- A $1,000,000 passively-managed portfolio with a 0.40% expense ratio will cost $4,000 per year for the investments.
- A $1,000,000 actively-managed portfolio with a 1.20% expense ratio will cost $12,000 per year for the investments.
4. Value vs. Growth Companies
Since index tracking has been available, value companies have outperformed growth companies in both the United States and international markets. Academic financial professionals that have studied both value and growth companies for decades have commonly referred to this as the "value effect." A portfolio that tilts toward value companies above growth companies has historically provided higher investment returns.
Growth stocks tend to have high stock prices relative to their underlying accounting measures, and they are considered healthy, fast-growing companies that typically have little concern for dividend payouts. Value companies, on the other hand, have low stock prices relative to their underlying accounting measures such as book value, sales, and earnings.
These companies are distressed companies and may have poor earnings growth and a poor outlook for the future. Several value companies will offer an annual dividend payout for investors, which can add to the investor's gross return. This helps if the stock price has a slow appreciation for the given year. The irony is that these distressed value companies have significantly outperformed their healthy growth counterparts over long periods as the graph below illustrates.
Asset allocation and diversification is the process of adding multiple asset classes that are different in nature (U.S. small stocks, international stocks, REITs, commodities, global bonds) to a portfolio with an appropriate percentage allocation to each class. Since asset classes have different correlations with one another, an efficient mix can dramatically reduce the overall portfolio risk and improve the expected return. Commodities (such as wheat, oil, silver) are known to have a low correlation to stocks; thus, they can complement a portfolio by reducing the overall portfolio risk and improving expected returns.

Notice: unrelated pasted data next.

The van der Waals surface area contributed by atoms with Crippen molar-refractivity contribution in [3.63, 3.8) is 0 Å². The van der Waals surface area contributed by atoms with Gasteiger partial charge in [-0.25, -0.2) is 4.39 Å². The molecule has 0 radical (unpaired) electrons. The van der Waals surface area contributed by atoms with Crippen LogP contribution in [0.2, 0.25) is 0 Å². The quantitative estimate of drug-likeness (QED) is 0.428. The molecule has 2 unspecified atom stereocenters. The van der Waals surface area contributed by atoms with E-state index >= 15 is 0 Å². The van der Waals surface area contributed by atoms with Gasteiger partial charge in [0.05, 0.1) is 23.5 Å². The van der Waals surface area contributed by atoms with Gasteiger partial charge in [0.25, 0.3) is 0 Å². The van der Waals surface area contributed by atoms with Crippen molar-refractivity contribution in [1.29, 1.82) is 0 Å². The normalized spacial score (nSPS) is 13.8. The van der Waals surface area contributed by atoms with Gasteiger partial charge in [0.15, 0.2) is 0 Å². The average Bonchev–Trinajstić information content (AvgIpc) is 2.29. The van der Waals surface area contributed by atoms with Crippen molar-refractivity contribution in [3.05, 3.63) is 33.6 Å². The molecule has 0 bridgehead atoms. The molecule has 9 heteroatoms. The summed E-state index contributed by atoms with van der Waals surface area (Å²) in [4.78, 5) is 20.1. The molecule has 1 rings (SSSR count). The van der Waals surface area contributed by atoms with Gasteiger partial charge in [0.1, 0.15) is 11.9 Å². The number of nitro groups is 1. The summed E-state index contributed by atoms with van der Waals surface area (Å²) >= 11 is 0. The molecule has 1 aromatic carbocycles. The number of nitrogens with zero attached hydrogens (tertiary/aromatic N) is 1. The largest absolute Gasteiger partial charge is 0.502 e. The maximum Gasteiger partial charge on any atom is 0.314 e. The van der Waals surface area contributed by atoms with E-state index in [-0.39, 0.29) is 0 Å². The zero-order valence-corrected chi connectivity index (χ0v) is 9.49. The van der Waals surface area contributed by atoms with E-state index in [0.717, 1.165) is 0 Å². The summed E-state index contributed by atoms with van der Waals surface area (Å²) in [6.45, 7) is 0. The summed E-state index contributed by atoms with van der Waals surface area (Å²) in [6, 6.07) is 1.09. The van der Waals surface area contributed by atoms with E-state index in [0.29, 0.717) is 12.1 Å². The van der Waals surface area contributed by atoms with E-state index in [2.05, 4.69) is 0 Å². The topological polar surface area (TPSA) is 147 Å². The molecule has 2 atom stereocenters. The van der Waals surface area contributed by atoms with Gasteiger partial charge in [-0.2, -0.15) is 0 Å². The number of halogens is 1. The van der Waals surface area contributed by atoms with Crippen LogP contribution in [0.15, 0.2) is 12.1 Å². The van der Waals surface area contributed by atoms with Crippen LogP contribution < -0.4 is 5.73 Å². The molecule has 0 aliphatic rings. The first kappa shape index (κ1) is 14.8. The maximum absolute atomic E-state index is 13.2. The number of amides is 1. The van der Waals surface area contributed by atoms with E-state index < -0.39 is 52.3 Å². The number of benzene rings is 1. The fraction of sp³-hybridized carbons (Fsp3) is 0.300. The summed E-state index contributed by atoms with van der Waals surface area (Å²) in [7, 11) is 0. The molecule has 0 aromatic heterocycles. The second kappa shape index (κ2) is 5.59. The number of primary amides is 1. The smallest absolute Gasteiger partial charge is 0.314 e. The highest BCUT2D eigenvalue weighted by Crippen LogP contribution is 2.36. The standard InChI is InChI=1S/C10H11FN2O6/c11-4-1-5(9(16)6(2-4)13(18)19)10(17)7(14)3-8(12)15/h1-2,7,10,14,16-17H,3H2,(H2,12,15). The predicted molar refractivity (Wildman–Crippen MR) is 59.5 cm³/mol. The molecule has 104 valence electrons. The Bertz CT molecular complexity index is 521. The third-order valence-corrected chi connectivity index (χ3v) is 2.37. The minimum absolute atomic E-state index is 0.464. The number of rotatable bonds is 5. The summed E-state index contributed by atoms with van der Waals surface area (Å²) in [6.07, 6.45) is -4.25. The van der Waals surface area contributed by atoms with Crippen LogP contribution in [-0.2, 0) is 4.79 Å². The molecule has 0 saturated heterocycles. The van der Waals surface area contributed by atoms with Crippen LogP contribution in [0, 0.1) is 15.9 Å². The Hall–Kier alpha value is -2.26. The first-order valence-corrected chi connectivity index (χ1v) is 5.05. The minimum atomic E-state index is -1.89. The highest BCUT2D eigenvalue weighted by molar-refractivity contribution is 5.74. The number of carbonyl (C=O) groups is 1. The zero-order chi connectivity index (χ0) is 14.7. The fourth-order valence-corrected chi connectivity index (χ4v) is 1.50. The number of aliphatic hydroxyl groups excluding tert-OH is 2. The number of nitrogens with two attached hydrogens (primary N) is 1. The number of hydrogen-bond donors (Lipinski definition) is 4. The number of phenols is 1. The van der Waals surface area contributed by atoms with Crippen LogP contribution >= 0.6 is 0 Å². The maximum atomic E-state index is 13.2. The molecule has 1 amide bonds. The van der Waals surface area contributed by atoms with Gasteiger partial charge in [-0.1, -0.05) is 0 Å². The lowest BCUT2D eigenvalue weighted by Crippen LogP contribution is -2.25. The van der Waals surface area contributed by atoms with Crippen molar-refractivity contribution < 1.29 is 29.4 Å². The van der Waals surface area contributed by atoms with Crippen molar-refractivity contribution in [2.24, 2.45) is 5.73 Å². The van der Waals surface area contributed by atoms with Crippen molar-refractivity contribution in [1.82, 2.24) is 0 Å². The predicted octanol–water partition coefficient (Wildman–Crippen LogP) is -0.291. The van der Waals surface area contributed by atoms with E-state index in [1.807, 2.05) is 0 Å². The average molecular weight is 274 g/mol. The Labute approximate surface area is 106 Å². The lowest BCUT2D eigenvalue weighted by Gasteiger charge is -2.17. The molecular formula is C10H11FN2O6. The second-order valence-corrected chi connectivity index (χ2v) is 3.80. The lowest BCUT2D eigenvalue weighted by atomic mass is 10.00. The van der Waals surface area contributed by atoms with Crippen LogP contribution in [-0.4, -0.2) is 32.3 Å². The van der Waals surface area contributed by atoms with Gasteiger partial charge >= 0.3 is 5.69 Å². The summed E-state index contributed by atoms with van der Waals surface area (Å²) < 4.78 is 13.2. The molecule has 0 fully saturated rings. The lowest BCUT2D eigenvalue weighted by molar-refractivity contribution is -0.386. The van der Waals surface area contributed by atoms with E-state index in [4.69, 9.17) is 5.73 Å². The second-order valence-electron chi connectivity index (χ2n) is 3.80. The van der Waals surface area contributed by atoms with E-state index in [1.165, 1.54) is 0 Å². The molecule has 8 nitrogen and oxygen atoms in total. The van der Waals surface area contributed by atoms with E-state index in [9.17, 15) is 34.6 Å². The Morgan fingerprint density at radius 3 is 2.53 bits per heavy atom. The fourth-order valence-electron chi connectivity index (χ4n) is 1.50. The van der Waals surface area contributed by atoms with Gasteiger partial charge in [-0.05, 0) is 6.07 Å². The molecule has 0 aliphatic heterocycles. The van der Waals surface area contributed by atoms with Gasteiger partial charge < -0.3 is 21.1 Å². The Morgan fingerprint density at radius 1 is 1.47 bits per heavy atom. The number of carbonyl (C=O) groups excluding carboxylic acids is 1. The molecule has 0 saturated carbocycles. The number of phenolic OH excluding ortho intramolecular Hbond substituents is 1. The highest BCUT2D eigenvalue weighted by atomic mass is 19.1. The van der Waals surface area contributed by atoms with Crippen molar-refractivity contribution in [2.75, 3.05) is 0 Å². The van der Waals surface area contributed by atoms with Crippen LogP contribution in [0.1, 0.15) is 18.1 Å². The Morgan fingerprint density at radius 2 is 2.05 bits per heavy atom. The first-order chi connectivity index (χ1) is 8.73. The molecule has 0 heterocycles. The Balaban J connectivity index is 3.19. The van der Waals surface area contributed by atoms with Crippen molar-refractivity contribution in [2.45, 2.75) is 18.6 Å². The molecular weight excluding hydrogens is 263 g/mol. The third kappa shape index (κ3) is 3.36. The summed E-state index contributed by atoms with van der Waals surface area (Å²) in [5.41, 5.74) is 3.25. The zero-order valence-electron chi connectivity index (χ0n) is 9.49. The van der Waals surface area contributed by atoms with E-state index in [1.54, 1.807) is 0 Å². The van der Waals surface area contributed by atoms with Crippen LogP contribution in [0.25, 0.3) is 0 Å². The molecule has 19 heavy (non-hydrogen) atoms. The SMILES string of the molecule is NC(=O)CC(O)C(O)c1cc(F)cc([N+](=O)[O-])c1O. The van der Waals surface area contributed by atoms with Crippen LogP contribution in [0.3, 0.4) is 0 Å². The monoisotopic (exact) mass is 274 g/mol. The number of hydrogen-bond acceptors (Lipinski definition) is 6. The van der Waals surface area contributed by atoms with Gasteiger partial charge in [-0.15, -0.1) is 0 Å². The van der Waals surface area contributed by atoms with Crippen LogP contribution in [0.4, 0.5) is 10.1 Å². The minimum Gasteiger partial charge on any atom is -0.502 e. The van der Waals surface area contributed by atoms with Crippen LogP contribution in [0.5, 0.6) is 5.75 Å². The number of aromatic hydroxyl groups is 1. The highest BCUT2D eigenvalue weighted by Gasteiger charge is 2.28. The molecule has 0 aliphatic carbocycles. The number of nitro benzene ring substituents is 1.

"The Lost Decade" has become a common nickname for the stock market period between 2000 through 2010 as the S&P 500 Index returned a measly average annual return of 0.40%. However, a diversified portfolio with various asset classes would have enjoyed considerably different results.
Over time, a portfolio will drift away from its original asset class percentages and should be put back in line with the targets. A 50/50 stock-to-bond mix could easily become a 60/40 stock to bond mix after a prosperous stock market rally. The act of adjusting the portfolio back to its original allocation is called rebalancing.
Rebalancing can be accomplished in three ways:
- Adding new cash to the under-weighted portion of the portfolio.
- Selling a portion of the over-weighted piece and adding this to the under-weighted class.
- Taking withdrawals from the over-weighted asset class.
Rebalancing is a smart, effective, and automatic way to buy low and sell high without the risk of emotions affecting investment decisions. Rebalancing can enhance portfolio performance and return a portfolio to your original level of risk tolerance.
The Bottom Line
Despite how complicated portfolio investing has become over the last several decades, some simple tools have proved over time to improve investment results. Implementing tools such as the value and size effect along with superior asset allocation could add an expected return premium of up to 3% to 5% per year to an investor's annual return. Investors should also keep a close eye on portfolio expenses, as reducing these costs adds more to their return instead of fattening the wallets of investment managers on Wall Street.